Spaghetti Code: Detangling Life and Work with Programmer Wisdom (英語) ペーパーバック – 2017/12/30
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Programmers are some of the least known, understood, or inquired of, people on the planet. One of Christoph C. Cemper’s goals, in his book, Spaghetti Code: Detangling Life and Work with Programmer Wisdom, is to bring more recognition to this vast group of professionals and the amazing work they perform. CEO, of LinkResearchTools, Christoph C. Cemper began programming computers, as a young teen. At that time, the Commodore 64 was one of the first “home” computers. Until then, computers, and time on them, was available only to an elite few. Bill Gates, for instance, wrote in his first book, about the opportunity, at his private school to use access time to a mainframe computer with the school’s teletype machine. Now, from the vantage of more than three decades of being a part of the programmer community, Cemper relates his stories from the front lines of programming. He provides a unique perspective of work and life, as seen from a programmer’s stance. And he provides some “programmer wisdom” to suggest some solutions for the obstacles of work and life. As well, in the book, he advocates for the profession of programmer and the great future available, as part of the programmer community.
In this book, Christoph shows how to take lessons from the programming and marketing world to better your life.
From the title, you might think this is just a self-help book. It is not. Christoph spends most of the book describing the programming or marketing concepts that you need to understand his suggestions to improve yourself.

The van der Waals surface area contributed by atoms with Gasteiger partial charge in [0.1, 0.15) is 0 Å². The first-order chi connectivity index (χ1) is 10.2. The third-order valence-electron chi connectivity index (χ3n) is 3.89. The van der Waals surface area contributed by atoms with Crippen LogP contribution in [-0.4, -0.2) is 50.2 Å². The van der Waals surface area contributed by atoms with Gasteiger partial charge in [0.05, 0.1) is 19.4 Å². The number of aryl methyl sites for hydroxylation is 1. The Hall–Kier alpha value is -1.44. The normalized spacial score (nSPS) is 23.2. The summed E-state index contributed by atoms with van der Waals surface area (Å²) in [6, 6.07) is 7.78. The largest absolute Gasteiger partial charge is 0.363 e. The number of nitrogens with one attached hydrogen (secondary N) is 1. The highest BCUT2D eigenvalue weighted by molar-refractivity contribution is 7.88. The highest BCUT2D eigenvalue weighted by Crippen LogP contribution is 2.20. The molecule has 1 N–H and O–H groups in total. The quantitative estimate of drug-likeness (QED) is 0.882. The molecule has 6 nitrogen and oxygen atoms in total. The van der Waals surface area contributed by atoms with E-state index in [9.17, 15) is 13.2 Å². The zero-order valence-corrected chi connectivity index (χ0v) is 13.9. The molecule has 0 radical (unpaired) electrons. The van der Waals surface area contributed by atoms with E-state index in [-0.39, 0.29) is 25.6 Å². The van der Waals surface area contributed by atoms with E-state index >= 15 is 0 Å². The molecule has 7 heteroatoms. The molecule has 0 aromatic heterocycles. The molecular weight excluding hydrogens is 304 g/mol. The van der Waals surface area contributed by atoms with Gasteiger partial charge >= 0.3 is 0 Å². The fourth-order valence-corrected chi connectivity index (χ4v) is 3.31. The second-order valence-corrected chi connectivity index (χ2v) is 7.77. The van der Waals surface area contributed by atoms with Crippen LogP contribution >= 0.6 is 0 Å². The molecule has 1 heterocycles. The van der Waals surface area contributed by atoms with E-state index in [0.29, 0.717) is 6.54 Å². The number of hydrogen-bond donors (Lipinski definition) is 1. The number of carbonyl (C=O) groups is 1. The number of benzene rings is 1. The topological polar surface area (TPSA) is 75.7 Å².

This book covers a lot of programming and marketing history from somebody who has been there and done that. Anybody who is interested in software engineering and/or marketing would get a lot out of this book.
The book is part historical account, part forward thinking (lots of references to the "Internet of Things to Come) and part champion of the sometimes-maligned/mocked computer programmer.
The book is written with programmers in mind, but even non programmers can get some good insight into the evolution of coding and how software coders have a dramatic effect on our daily lives. Spaghetti Code also provides great examples of problem solving tactics that coding engineers employ to make computers address real world issues - examples that can have application and purpose to those of us who don't know coding at all, but still have to solve problems in our lives.
As someone who grew up in the same era as Christoph, the book is an enjoyable read that gives reason to pause and marvel at how much our lives have been transformed by the emergence of computers, mobile devices, smartphones, voice assistants, smart refrigerators - even our computer-infused cars. Christoph celebrates the people and innovations that have happened since those first archaic PC devices hit the market in the early 1980s.